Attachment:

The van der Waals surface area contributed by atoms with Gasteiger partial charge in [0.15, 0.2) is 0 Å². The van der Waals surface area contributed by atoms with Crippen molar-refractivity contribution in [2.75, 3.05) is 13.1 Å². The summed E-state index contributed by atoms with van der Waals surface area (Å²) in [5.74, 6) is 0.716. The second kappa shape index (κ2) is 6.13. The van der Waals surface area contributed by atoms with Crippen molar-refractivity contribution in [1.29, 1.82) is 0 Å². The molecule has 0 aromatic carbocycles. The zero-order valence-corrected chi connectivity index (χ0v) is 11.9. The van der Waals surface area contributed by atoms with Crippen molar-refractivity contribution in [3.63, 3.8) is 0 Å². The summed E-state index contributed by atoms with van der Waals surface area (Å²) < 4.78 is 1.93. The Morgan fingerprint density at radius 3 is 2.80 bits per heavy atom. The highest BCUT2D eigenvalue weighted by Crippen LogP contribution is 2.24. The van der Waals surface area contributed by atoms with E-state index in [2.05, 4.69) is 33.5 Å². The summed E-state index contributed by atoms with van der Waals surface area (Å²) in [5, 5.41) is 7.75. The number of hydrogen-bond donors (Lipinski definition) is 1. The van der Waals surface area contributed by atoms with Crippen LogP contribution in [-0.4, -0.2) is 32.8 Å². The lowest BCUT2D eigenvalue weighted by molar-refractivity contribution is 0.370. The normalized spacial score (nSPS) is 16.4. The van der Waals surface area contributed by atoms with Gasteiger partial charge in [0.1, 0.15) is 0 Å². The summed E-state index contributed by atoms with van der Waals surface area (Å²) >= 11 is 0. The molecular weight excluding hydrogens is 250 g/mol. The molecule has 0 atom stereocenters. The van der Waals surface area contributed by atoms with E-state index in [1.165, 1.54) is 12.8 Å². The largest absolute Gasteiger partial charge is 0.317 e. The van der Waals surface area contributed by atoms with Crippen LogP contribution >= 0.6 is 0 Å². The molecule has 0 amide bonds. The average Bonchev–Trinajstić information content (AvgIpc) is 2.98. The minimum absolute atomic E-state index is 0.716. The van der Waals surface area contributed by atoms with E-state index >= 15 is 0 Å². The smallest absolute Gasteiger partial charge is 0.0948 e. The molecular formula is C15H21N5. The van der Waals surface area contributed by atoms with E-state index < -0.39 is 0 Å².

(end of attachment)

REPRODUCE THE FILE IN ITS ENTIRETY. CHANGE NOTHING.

The van der Waals surface area contributed by atoms with Gasteiger partial charge in [0.15, 0.2) is 0 Å². The van der Waals surface area contributed by atoms with Crippen molar-refractivity contribution in [2.75, 3.05) is 13.1 Å². The summed E-state index contributed by atoms with van der Waals surface area (Å²) in [5.74, 6) is 0.716. The second kappa shape index (κ2) is 6.13. The van der Waals surface area contributed by atoms with Crippen molar-refractivity contribution in [1.29, 1.82) is 0 Å². The molecule has 0 aromatic carbocycles. The zero-order valence-corrected chi connectivity index (χ0v) is 11.9. The van der Waals surface area contributed by atoms with Crippen molar-refractivity contribution in [3.63, 3.8) is 0 Å². The summed E-state index contributed by atoms with van der Waals surface area (Å²) < 4.78 is 1.93. The Morgan fingerprint density at radius 3 is 2.80 bits per heavy atom. The highest BCUT2D eigenvalue weighted by Crippen LogP contribution is 2.24. The van der Waals surface area contributed by atoms with E-state index in [2.05, 4.69) is 33.5 Å². The summed E-state index contributed by atoms with van der Waals surface area (Å²) in [5, 5.41) is 7.75. The number of hydrogen-bond donors (Lipinski definition) is 1. The van der Waals surface area contributed by atoms with Crippen LogP contribution in [-0.4, -0.2) is 32.8 Å². The lowest BCUT2D eigenvalue weighted by molar-refractivity contribution is 0.370. The normalized spacial score (nSPS) is 16.4. The van der Waals surface area contributed by atoms with Gasteiger partial charge in [0.1, 0.15) is 0 Å². The summed E-state index contributed by atoms with van der Waals surface area (Å²) >= 11 is 0. The molecular weight excluding hydrogens is 250 g/mol. The molecule has 0 atom stereocenters. The van der Waals surface area contributed by atoms with E-state index in [1.165, 1.54) is 12.8 Å². The largest absolute Gasteiger partial charge is 0.317 e. The van der Waals surface area contributed by atoms with Crippen LogP contribution >= 0.6 is 0 Å². The molecule has 0 amide bonds. The average Bonchev–Trinajstić information content (AvgIpc) is 2.98. The minimum absolute atomic E-state index is 0.716. The van der Waals surface area contributed by atoms with E-state index >= 15 is 0 Å². The smallest absolute Gasteiger partial charge is 0.0948 e. The molecular formula is C15H21N5. The van der Waals surface area contributed by atoms with E-state index < -0.39 is 0 Å².